Medieval painting of the Trinity

I grew up hearing and reading the Bible during the transition from the King James Version to NASB and NIV. In my church setting, the transition was mostly welcomed, except by a few godly old-timers who were certain that our prayers were more acceptable to God if they included a generous portion of thees, thous, and Elizabethan-era verb endings.

The KJV had the interesting effect of making some very ordinary words into technical religious terms, since the words dropped out of ordinary use in the centuries since the KJV was translated. One of those words is grace. Interestingly, the NASB, the NIV, and even (often) the NLT continue to use this word to translate the Greek word χάρις (charis), even though the meaning of grace in English has changed over the centuries.

In modern English, grace primarily means something like beauty, charm, or refinement - a meaning that rarely fits what the NT authors meant by charis. Of course, Christians usually learn to fill in a technical religious meaning for the word grace, but charis in Greek did not have a uniquely religious meaning.

Charis has a variety of meanings depending on the context (like all words), but in the sorts of passages where it is translated grace, it often means something like generosity or generous gift. As I have been reading the New Testament recently, I have been translating charis with generosity or generous gift (wherever such a translation is relevant). Look at some of the passages:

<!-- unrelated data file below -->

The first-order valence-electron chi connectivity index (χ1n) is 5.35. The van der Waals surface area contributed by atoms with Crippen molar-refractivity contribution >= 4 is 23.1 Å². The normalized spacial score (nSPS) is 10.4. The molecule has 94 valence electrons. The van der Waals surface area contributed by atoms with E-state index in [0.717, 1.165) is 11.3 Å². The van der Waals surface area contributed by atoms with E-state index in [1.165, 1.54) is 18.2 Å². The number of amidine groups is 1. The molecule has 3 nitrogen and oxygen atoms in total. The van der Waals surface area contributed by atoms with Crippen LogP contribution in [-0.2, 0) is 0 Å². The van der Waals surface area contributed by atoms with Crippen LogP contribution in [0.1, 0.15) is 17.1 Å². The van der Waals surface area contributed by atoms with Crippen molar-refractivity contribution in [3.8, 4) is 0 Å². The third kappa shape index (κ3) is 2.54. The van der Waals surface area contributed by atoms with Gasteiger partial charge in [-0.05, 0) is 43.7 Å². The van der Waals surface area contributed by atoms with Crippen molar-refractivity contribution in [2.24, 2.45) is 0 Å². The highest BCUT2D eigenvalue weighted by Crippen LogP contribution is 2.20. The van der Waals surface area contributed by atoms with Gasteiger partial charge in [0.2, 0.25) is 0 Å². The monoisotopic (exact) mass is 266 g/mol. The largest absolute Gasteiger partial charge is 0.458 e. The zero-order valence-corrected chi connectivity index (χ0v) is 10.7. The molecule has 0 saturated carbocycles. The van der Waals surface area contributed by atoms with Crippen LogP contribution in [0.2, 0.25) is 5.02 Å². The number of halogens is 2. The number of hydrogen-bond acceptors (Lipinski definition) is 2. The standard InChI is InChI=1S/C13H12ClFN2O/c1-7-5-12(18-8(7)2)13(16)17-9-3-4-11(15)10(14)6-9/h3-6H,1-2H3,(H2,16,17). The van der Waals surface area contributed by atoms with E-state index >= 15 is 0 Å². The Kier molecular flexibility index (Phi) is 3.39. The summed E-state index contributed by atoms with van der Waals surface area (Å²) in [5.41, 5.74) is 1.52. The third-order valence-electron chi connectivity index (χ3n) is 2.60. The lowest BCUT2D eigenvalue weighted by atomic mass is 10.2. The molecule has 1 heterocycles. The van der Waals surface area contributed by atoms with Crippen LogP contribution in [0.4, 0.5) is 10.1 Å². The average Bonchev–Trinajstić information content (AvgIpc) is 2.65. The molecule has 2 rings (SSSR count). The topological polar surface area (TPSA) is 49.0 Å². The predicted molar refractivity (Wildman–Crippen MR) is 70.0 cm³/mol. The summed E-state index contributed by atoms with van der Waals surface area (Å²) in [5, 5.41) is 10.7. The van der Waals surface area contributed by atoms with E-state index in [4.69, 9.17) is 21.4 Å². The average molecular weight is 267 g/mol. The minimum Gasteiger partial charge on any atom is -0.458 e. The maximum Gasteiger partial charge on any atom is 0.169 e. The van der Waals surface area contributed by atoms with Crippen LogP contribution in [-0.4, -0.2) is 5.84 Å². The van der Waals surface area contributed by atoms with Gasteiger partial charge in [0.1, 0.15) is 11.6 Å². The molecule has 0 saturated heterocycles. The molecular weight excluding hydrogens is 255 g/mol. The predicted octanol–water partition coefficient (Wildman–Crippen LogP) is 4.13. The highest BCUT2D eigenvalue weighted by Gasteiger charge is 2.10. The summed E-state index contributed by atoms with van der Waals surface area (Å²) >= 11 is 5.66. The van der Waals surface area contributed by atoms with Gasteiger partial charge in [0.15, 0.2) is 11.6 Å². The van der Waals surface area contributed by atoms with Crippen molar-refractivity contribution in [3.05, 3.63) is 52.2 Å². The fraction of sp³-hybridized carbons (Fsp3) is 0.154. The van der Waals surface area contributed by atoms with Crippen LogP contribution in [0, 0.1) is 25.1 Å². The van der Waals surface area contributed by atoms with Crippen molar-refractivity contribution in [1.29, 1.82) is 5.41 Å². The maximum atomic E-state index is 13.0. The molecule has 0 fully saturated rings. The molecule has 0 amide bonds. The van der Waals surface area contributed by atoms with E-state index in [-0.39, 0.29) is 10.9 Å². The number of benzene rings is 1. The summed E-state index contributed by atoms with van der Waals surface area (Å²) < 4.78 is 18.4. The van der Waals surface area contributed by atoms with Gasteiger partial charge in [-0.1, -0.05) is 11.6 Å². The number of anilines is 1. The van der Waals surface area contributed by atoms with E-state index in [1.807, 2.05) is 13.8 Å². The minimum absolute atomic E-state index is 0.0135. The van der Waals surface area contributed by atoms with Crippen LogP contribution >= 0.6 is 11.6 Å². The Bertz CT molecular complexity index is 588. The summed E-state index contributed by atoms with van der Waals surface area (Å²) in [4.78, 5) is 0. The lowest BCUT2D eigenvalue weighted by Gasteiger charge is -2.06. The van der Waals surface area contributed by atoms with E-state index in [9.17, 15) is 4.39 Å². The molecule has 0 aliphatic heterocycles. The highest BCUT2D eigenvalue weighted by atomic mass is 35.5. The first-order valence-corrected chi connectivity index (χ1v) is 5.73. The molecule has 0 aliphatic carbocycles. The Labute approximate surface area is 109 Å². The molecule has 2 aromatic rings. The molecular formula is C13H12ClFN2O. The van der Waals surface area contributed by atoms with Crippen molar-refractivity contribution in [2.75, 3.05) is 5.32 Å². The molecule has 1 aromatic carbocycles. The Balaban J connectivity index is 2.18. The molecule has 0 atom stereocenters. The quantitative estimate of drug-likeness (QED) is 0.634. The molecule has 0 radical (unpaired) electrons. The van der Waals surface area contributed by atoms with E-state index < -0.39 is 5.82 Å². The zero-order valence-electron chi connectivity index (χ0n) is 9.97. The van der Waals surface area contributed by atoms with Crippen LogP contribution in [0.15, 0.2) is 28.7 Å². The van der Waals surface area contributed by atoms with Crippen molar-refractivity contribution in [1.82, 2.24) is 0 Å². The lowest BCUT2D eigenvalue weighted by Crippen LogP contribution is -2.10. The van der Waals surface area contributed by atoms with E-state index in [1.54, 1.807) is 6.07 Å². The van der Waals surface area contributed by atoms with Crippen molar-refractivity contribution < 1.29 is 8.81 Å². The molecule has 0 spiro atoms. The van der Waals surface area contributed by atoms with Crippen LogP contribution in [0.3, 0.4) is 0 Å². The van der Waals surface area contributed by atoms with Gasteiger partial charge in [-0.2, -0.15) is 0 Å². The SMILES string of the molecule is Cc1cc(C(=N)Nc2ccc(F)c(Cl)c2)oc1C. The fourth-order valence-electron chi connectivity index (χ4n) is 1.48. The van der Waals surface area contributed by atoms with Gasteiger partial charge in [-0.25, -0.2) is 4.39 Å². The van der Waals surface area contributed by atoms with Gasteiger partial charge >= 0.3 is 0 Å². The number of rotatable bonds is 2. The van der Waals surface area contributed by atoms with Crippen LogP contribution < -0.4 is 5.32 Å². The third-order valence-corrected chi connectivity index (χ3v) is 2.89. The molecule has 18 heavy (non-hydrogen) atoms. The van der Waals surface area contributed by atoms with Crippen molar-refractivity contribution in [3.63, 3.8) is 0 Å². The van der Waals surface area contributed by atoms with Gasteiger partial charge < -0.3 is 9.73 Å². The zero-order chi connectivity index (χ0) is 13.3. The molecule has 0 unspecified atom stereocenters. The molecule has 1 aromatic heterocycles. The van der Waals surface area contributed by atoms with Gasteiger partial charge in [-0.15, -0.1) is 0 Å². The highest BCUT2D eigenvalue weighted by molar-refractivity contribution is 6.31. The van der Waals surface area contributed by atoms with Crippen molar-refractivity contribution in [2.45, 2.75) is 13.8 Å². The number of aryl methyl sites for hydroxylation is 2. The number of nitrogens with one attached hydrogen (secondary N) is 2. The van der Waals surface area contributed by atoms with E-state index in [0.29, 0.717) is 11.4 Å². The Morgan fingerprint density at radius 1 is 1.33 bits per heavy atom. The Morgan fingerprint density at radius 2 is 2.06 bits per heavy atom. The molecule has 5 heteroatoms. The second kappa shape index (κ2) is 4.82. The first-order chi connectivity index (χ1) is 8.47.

Eph 2:8-9 For by [God's] generosity you have been saved... it is the gift of God.
Gal 1:3 Generosity and peace to you from God our Father and the Lord Jesus Christ.
Phil 1:7 It is only right for me to feel this way about you... since you all are partakers with me of [God's] generous gift.
1 Cor 15:10 But by the generosity of God I am what I am [that is, an apostle]; and his generosity towards me was not wasted, but I labored more than all of them; yet not I, but God's generous gift which was with me.
Rom 4:4 Now for the one who works, the wage is not counted as an act of generosity, but as an obligation

In some passages, charis is used more specifically to describe God's generous forgiveness. For example:

Rom 5:20 The Law came in so that transgression might increase; but where sin increased, [God's] generosity overflowed even more.
Rom 3:24 ... being justified freely by his generous gift through the redemption which is in Christ Jesus.

Although this started for me as a thought experiment in translation, it has resulted in a great deal of thought about God's generosity. It is striking that Christ's life and death on our behalf is described as a generous gift to us. Paul's calling as an apostle, and our calling to serve in the church today, is a generous gift. Paul chose to start most of his letters with a prayer for God's generosity and peace. I do not think often enough of God as a generous God, a gift-giving God, a God who is characterized by his beneficence. Yet he is.

The picture: The Trinity, ca. 1414, by the Master of the Gerona Martyrology. This sort of painting is called a a gnadenstuhle or “Throne of Grace,” and was a common medieval way of portraying the Trinity.